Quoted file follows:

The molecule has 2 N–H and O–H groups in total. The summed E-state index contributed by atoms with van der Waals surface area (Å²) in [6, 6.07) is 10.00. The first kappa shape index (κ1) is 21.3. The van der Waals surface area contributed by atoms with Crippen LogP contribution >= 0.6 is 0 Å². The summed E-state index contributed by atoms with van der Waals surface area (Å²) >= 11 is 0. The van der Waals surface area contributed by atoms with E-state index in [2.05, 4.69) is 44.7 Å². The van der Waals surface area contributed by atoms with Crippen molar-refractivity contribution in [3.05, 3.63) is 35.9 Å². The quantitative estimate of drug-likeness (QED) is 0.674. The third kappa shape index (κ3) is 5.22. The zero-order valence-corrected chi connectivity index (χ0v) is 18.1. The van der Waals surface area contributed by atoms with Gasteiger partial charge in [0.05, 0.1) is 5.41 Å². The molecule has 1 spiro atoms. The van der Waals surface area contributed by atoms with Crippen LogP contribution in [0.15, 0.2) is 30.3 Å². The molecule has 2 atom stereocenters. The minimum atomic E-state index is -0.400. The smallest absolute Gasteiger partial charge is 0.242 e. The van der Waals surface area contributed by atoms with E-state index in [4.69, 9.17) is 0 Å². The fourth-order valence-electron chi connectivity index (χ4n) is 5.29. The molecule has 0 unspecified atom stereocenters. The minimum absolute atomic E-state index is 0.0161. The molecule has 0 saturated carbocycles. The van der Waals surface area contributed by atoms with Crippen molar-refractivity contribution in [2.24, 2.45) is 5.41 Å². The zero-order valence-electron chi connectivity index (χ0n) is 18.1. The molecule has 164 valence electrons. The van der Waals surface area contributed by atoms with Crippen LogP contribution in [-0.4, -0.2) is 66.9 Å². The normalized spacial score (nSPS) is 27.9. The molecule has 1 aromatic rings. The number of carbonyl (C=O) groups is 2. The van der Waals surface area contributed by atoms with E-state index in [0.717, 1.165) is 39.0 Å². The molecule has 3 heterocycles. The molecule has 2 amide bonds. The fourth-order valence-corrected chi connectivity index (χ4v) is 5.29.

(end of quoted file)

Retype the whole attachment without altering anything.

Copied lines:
The molecule has 2 N–H and O–H groups in total. The summed E-state index contributed by atoms with van der Waals surface area (Å²) in [6, 6.07) is 10.00. The first kappa shape index (κ1) is 21.3. The van der Waals surface area contributed by atoms with Crippen LogP contribution >= 0.6 is 0 Å². The summed E-state index contributed by atoms with van der Waals surface area (Å²) >= 11 is 0. The van der Waals surface area contributed by atoms with E-state index in [2.05, 4.69) is 44.7 Å². The van der Waals surface area contributed by atoms with Crippen molar-refractivity contribution in [3.05, 3.63) is 35.9 Å². The quantitative estimate of drug-likeness (QED) is 0.674. The third kappa shape index (κ3) is 5.22. The zero-order valence-corrected chi connectivity index (χ0v) is 18.1. The van der Waals surface area contributed by atoms with Gasteiger partial charge in [0.05, 0.1) is 5.41 Å². The molecule has 1 spiro atoms. The van der Waals surface area contributed by atoms with Crippen LogP contribution in [0.15, 0.2) is 30.3 Å². The molecule has 2 atom stereocenters. The minimum atomic E-state index is -0.400. The smallest absolute Gasteiger partial charge is 0.242 e. The van der Waals surface area contributed by atoms with E-state index in [4.69, 9.17) is 0 Å². The fourth-order valence-electron chi connectivity index (χ4n) is 5.29. The molecule has 0 unspecified atom stereocenters. The minimum absolute atomic E-state index is 0.0161. The molecule has 0 saturated carbocycles. The van der Waals surface area contributed by atoms with Crippen molar-refractivity contribution in [2.24, 2.45) is 5.41 Å². The zero-order valence-electron chi connectivity index (χ0n) is 18.1. The molecule has 164 valence electrons. The van der Waals surface area contributed by atoms with Crippen LogP contribution in [-0.4, -0.2) is 66.9 Å². The normalized spacial score (nSPS) is 27.9. The molecule has 1 aromatic rings. The number of carbonyl (C=O) groups is 2. The van der Waals surface area contributed by atoms with E-state index in [0.717, 1.165) is 39.0 Å². The molecule has 3 heterocycles. The molecule has 2 amide bonds. The fourth-order valence-corrected chi connectivity index (χ4v) is 5.29.